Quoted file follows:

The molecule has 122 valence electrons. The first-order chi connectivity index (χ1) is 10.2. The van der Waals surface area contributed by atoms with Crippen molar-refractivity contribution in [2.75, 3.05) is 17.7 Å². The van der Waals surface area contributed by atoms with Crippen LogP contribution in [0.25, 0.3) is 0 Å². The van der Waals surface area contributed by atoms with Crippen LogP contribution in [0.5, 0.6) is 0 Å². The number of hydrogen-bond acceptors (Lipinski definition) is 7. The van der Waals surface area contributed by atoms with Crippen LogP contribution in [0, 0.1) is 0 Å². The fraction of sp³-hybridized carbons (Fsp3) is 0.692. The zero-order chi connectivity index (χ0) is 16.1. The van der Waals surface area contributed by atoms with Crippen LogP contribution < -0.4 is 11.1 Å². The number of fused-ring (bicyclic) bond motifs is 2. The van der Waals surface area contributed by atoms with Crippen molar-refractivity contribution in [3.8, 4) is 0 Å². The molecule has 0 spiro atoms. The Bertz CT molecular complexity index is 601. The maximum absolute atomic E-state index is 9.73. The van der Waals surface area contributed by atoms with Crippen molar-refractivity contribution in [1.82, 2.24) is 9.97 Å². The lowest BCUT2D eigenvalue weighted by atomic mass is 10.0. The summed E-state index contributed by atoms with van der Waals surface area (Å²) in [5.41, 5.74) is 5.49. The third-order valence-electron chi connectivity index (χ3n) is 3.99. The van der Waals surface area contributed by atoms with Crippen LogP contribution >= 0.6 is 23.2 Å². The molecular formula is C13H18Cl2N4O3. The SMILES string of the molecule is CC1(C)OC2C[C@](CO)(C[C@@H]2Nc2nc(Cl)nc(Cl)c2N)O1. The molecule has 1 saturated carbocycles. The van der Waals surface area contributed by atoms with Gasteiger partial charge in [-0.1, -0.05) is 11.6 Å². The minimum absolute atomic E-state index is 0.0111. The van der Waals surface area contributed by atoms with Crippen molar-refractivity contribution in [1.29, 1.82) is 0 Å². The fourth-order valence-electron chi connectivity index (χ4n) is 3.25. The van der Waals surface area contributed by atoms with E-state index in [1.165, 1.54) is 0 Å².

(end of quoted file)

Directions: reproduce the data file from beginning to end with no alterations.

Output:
The molecule has 122 valence electrons. The first-order chi connectivity index (χ1) is 10.2. The van der Waals surface area contributed by atoms with Crippen molar-refractivity contribution in [2.75, 3.05) is 17.7 Å². The van der Waals surface area contributed by atoms with Crippen LogP contribution in [0.25, 0.3) is 0 Å². The van der Waals surface area contributed by atoms with Crippen LogP contribution in [0.5, 0.6) is 0 Å². The number of hydrogen-bond acceptors (Lipinski definition) is 7. The van der Waals surface area contributed by atoms with Crippen LogP contribution in [0, 0.1) is 0 Å². The fraction of sp³-hybridized carbons (Fsp3) is 0.692. The zero-order chi connectivity index (χ0) is 16.1. The van der Waals surface area contributed by atoms with Crippen LogP contribution < -0.4 is 11.1 Å². The number of fused-ring (bicyclic) bond motifs is 2. The van der Waals surface area contributed by atoms with Crippen molar-refractivity contribution in [3.8, 4) is 0 Å². The molecule has 0 spiro atoms. The Bertz CT molecular complexity index is 601. The maximum absolute atomic E-state index is 9.73. The van der Waals surface area contributed by atoms with Crippen molar-refractivity contribution in [1.82, 2.24) is 9.97 Å². The lowest BCUT2D eigenvalue weighted by atomic mass is 10.0. The summed E-state index contributed by atoms with van der Waals surface area (Å²) in [5.41, 5.74) is 5.49. The third-order valence-electron chi connectivity index (χ3n) is 3.99. The van der Waals surface area contributed by atoms with Crippen LogP contribution >= 0.6 is 23.2 Å². The molecular formula is C13H18Cl2N4O3. The SMILES string of the molecule is CC1(C)OC2C[C@](CO)(C[C@@H]2Nc2nc(Cl)nc(Cl)c2N)O1. The molecule has 1 saturated carbocycles. The van der Waals surface area contributed by atoms with Gasteiger partial charge in [-0.1, -0.05) is 11.6 Å². The minimum absolute atomic E-state index is 0.0111. The van der Waals surface area contributed by atoms with Crippen molar-refractivity contribution in [1.29, 1.82) is 0 Å². The fourth-order valence-electron chi connectivity index (χ4n) is 3.25. The van der Waals surface area contributed by atoms with E-state index in [1.165, 1.54) is 0 Å².